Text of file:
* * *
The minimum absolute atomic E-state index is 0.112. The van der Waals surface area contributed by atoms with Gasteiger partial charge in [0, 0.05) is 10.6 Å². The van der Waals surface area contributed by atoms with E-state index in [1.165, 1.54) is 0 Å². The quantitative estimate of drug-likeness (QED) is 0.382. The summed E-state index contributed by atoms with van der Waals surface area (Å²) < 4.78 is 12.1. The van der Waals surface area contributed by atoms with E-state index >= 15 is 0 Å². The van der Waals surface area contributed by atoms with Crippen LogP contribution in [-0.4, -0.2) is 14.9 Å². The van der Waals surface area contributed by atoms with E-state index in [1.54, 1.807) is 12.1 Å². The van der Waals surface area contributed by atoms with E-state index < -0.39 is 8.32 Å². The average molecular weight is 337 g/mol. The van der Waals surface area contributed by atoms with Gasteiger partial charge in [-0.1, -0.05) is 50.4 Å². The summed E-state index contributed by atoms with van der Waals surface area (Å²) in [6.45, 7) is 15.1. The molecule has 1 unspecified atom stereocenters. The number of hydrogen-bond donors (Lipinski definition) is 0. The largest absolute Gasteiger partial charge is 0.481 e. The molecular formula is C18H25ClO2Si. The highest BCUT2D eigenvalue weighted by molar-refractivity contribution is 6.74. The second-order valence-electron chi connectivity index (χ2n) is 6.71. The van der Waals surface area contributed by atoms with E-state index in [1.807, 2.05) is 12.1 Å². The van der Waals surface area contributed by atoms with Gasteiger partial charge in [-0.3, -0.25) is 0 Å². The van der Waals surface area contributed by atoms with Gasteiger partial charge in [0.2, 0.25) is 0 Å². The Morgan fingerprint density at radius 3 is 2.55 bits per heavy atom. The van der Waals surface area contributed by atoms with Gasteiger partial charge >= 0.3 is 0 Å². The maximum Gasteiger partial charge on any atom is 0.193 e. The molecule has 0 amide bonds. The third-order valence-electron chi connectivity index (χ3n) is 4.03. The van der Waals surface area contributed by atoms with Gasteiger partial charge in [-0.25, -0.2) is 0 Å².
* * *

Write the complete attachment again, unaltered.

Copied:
The minimum absolute atomic E-state index is 0.112. The van der Waals surface area contributed by atoms with Gasteiger partial charge in [0, 0.05) is 10.6 Å². The van der Waals surface area contributed by atoms with E-state index in [1.165, 1.54) is 0 Å². The quantitative estimate of drug-likeness (QED) is 0.382. The summed E-state index contributed by atoms with van der Waals surface area (Å²) < 4.78 is 12.1. The van der Waals surface area contributed by atoms with E-state index >= 15 is 0 Å². The van der Waals surface area contributed by atoms with Crippen LogP contribution in [-0.4, -0.2) is 14.9 Å². The van der Waals surface area contributed by atoms with E-state index in [1.54, 1.807) is 12.1 Å². The van der Waals surface area contributed by atoms with E-state index < -0.39 is 8.32 Å². The average molecular weight is 337 g/mol. The van der Waals surface area contributed by atoms with Gasteiger partial charge in [-0.1, -0.05) is 50.4 Å². The summed E-state index contributed by atoms with van der Waals surface area (Å²) in [6.45, 7) is 15.1. The molecule has 1 unspecified atom stereocenters. The number of hydrogen-bond donors (Lipinski definition) is 0. The largest absolute Gasteiger partial charge is 0.481 e. The molecular formula is C18H25ClO2Si. The highest BCUT2D eigenvalue weighted by molar-refractivity contribution is 6.74. The second-order valence-electron chi connectivity index (χ2n) is 6.71. The van der Waals surface area contributed by atoms with E-state index in [1.807, 2.05) is 12.1 Å². The van der Waals surface area contributed by atoms with Gasteiger partial charge in [-0.3, -0.25) is 0 Å². The van der Waals surface area contributed by atoms with Gasteiger partial charge in [0.2, 0.25) is 0 Å². The Morgan fingerprint density at radius 3 is 2.55 bits per heavy atom. The van der Waals surface area contributed by atoms with Gasteiger partial charge >= 0.3 is 0 Å². The maximum Gasteiger partial charge on any atom is 0.193 e. The molecule has 0 amide bonds. The third-order valence-electron chi connectivity index (χ3n) is 4.03. The van der Waals surface area contributed by atoms with Gasteiger partial charge in [-0.25, -0.2) is 0 Å².